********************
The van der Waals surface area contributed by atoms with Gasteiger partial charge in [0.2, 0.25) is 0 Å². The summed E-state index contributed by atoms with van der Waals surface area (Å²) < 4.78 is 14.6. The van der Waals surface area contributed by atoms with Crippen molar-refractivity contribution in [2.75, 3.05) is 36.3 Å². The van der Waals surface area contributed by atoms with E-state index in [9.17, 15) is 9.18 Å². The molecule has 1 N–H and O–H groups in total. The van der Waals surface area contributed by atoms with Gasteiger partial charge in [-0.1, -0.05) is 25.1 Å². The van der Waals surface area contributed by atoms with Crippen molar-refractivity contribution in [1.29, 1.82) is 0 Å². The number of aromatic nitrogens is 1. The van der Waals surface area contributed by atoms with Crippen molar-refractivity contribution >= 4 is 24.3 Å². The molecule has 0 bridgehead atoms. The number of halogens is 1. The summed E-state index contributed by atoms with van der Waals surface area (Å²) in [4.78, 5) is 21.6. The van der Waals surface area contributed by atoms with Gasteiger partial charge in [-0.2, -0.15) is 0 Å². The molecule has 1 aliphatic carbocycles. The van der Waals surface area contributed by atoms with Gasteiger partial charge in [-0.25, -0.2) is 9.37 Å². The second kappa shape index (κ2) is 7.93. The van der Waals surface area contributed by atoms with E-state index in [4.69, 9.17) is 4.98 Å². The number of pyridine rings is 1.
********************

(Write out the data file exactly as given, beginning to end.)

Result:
The van der Waals surface area contributed by atoms with Gasteiger partial charge in [0.2, 0.25) is 0 Å². The summed E-state index contributed by atoms with van der Waals surface area (Å²) < 4.78 is 14.6. The van der Waals surface area contributed by atoms with Crippen molar-refractivity contribution in [2.75, 3.05) is 36.3 Å². The van der Waals surface area contributed by atoms with E-state index in [9.17, 15) is 9.18 Å². The molecule has 1 N–H and O–H groups in total. The van der Waals surface area contributed by atoms with Gasteiger partial charge in [-0.1, -0.05) is 25.1 Å². The van der Waals surface area contributed by atoms with Crippen molar-refractivity contribution in [1.29, 1.82) is 0 Å². The number of aromatic nitrogens is 1. The van der Waals surface area contributed by atoms with Crippen molar-refractivity contribution >= 4 is 24.3 Å². The molecule has 0 bridgehead atoms. The number of halogens is 1. The summed E-state index contributed by atoms with van der Waals surface area (Å²) in [4.78, 5) is 21.6. The van der Waals surface area contributed by atoms with Gasteiger partial charge in [-0.2, -0.15) is 0 Å². The molecule has 1 aliphatic carbocycles. The van der Waals surface area contributed by atoms with Gasteiger partial charge in [-0.25, -0.2) is 9.37 Å². The second kappa shape index (κ2) is 7.93. The van der Waals surface area contributed by atoms with E-state index in [4.69, 9.17) is 4.98 Å². The number of pyridine rings is 1.